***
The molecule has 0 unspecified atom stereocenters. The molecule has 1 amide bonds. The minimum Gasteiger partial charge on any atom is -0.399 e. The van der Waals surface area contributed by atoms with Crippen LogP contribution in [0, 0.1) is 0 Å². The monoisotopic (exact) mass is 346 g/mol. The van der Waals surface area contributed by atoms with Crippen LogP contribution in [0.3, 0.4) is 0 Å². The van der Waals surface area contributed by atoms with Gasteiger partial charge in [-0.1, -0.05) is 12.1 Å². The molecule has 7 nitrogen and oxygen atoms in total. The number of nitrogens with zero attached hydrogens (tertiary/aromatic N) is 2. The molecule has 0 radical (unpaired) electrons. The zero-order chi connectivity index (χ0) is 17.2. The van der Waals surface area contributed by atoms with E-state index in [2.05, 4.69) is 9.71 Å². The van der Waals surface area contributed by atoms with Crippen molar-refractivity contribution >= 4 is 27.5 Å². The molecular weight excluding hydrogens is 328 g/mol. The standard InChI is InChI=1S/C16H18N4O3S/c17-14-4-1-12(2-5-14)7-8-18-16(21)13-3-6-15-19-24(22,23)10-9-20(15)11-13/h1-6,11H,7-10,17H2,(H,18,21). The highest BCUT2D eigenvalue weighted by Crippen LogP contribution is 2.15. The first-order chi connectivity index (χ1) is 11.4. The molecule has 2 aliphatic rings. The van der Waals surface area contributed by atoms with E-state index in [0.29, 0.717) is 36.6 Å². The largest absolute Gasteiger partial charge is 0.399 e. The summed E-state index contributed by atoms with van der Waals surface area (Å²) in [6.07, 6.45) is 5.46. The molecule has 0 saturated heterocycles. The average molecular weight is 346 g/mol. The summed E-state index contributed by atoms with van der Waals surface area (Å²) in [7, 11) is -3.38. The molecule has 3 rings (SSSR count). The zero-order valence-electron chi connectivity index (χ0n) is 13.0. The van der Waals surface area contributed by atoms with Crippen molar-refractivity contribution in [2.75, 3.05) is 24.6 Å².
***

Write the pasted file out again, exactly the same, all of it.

The molecule has 0 unspecified atom stereocenters. The molecule has 1 amide bonds. The minimum Gasteiger partial charge on any atom is -0.399 e. The van der Waals surface area contributed by atoms with Crippen LogP contribution in [0, 0.1) is 0 Å². The monoisotopic (exact) mass is 346 g/mol. The van der Waals surface area contributed by atoms with Crippen LogP contribution in [0.3, 0.4) is 0 Å². The van der Waals surface area contributed by atoms with Gasteiger partial charge in [-0.1, -0.05) is 12.1 Å². The molecule has 7 nitrogen and oxygen atoms in total. The number of nitrogens with zero attached hydrogens (tertiary/aromatic N) is 2. The molecule has 0 radical (unpaired) electrons. The zero-order chi connectivity index (χ0) is 17.2. The van der Waals surface area contributed by atoms with E-state index in [2.05, 4.69) is 9.71 Å². The van der Waals surface area contributed by atoms with Crippen molar-refractivity contribution >= 4 is 27.5 Å². The molecular weight excluding hydrogens is 328 g/mol. The standard InChI is InChI=1S/C16H18N4O3S/c17-14-4-1-12(2-5-14)7-8-18-16(21)13-3-6-15-19-24(22,23)10-9-20(15)11-13/h1-6,11H,7-10,17H2,(H,18,21). The highest BCUT2D eigenvalue weighted by Crippen LogP contribution is 2.15. The first-order chi connectivity index (χ1) is 11.4. The molecule has 2 aliphatic rings. The van der Waals surface area contributed by atoms with E-state index in [0.29, 0.717) is 36.6 Å². The largest absolute Gasteiger partial charge is 0.399 e. The summed E-state index contributed by atoms with van der Waals surface area (Å²) in [6.07, 6.45) is 5.46. The molecule has 0 saturated heterocycles. The average molecular weight is 346 g/mol. The summed E-state index contributed by atoms with van der Waals surface area (Å²) in [7, 11) is -3.38. The molecule has 3 rings (SSSR count). The zero-order valence-electron chi connectivity index (χ0n) is 13.0. The van der Waals surface area contributed by atoms with Crippen molar-refractivity contribution in [2.75, 3.05) is 24.6 Å².